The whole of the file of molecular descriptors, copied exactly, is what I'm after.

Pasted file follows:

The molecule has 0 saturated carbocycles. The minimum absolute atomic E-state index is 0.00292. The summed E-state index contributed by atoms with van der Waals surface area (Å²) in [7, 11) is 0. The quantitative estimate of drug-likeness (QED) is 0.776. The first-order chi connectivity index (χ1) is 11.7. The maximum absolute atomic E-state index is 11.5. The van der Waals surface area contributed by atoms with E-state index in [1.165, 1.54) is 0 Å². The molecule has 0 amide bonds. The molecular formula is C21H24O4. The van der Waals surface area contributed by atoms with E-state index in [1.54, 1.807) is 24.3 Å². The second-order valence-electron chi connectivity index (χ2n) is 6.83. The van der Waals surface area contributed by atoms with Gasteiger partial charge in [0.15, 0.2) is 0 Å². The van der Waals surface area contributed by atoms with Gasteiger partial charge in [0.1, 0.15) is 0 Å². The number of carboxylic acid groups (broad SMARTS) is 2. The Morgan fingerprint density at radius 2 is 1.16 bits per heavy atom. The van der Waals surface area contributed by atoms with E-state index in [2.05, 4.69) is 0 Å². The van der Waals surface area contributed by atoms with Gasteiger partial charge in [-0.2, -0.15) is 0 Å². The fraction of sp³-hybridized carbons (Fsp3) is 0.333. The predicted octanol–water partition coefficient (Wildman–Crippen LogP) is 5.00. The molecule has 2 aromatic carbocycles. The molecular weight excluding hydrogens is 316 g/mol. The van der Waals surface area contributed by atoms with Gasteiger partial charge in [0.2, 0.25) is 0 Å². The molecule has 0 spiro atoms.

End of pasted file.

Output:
The molecule has 0 saturated carbocycles. The minimum absolute atomic E-state index is 0.00292. The summed E-state index contributed by atoms with van der Waals surface area (Å²) in [7, 11) is 0. The quantitative estimate of drug-likeness (QED) is 0.776. The first-order chi connectivity index (χ1) is 11.7. The maximum absolute atomic E-state index is 11.5. The van der Waals surface area contributed by atoms with E-state index in [1.165, 1.54) is 0 Å². The molecule has 0 amide bonds. The molecular formula is C21H24O4. The van der Waals surface area contributed by atoms with E-state index in [1.54, 1.807) is 24.3 Å². The second-order valence-electron chi connectivity index (χ2n) is 6.83. The van der Waals surface area contributed by atoms with Gasteiger partial charge in [0.15, 0.2) is 0 Å². The van der Waals surface area contributed by atoms with Gasteiger partial charge in [0.1, 0.15) is 0 Å². The number of carboxylic acid groups (broad SMARTS) is 2. The Morgan fingerprint density at radius 2 is 1.16 bits per heavy atom. The van der Waals surface area contributed by atoms with E-state index in [2.05, 4.69) is 0 Å². The van der Waals surface area contributed by atoms with Gasteiger partial charge in [-0.2, -0.15) is 0 Å². The fraction of sp³-hybridized carbons (Fsp3) is 0.333. The predicted octanol–water partition coefficient (Wildman–Crippen LogP) is 5.00. The molecule has 2 aromatic carbocycles. The molecular weight excluding hydrogens is 316 g/mol. The van der Waals surface area contributed by atoms with Gasteiger partial charge in [0.2, 0.25) is 0 Å². The molecule has 0 spiro atoms.